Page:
(Updates with other funds managed by Maisonneuve starting in ninth paragraph.)
Oct. 30 (Bloomberg) -- Pacific Investment Management Co., the bond manager that started expanding into stocks four years ago, hired Virginie Maisonneuve from Schroders Plc to lead the push after Neel Kashkari left in January.
Maisonneuve, who was head of global and international stocks at Europe’s biggest publicly traded fund company, will start in January in Pimco’s London office, according to a statement today from Newport Beach, California-based Pimco. Maisonneuve, 49, managed stock funds in Schroders’s London office for nine years, overseeing strategies such as Schroder International Alpha Fund.
Michael Diekmann, chief executive officer of Pimco parent Allianz SE, said earlier this month that the bond manager’s expansion into stocks was proving more difficult than expected. Pimco, seeking to expand into stocks in anticipation of an end to the three-decade bond rally, has gathered less than 1 percent of the firm’s $1.97 trillion in assets into its four main stock funds.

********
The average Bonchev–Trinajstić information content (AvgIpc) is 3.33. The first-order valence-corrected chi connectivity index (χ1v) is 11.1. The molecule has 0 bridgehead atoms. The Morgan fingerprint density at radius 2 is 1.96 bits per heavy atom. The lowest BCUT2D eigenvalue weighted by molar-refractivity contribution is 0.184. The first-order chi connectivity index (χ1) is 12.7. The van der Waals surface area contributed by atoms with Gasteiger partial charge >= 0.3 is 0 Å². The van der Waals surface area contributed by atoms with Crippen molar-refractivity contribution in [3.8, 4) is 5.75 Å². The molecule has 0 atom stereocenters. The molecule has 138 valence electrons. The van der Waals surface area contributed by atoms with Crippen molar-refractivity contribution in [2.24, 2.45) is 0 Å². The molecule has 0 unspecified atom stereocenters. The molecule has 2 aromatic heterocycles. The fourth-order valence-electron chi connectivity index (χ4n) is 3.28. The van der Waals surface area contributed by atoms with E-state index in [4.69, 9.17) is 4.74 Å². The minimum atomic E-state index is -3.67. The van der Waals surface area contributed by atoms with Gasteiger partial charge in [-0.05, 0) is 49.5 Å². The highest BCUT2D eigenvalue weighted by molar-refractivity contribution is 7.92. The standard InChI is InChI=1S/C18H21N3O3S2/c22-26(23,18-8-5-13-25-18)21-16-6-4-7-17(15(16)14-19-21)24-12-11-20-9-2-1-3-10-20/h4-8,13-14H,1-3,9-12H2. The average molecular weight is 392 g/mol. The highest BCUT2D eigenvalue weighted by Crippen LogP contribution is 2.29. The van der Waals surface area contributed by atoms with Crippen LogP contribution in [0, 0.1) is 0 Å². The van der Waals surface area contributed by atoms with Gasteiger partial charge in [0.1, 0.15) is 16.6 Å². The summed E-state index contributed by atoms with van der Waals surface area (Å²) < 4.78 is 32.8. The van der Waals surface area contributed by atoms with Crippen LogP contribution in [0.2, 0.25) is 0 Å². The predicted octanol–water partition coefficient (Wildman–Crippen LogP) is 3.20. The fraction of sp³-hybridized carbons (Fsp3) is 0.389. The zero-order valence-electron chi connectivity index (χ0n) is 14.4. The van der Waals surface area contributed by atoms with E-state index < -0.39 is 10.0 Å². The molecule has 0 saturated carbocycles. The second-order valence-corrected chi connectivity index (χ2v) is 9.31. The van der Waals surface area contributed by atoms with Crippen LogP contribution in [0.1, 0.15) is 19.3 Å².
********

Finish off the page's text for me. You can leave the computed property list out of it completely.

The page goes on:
“Virginie is a proven equity investor and leader who has delivered a track record of success for clients throughout her 25-year career as a portfolio manager and a business builder,” Mohamed El-Erian, Pimco’s chief executive officer and co-chief investment officer along with co-founder Bill Gross, said in the statement.
El-Erian and Gross, whose name is synonymous with fixed- income investing, have sought to expand beyond fixed income to stocks, alternative products such as hedge funds and exchange- traded funds. Unlike rivals such as BlackRock Inc., which made acquisitions to move beyond bonds, Pimco chose to grow by adding managers and strategies one at a time. By hiring Maisonneuve, Pimco is hoping to reinvigorate its stock push just as investors are fleeing the bond market, removing an estimated $128 billion from fixed-income mutual funds since May.
“Pimco is disproportionately exposed to fixed-income investments and in 2013, as investors gravitate to U.S. equity mutual funds, it’s important for them to try to keep more of those assets in-house,” said Todd Rosenbluth, director of mutual-fund research for S&P Capital IQ. “Her U.S. fund has been good for investors in bullish markets and negative for them in down or bearish markets like in 2011.”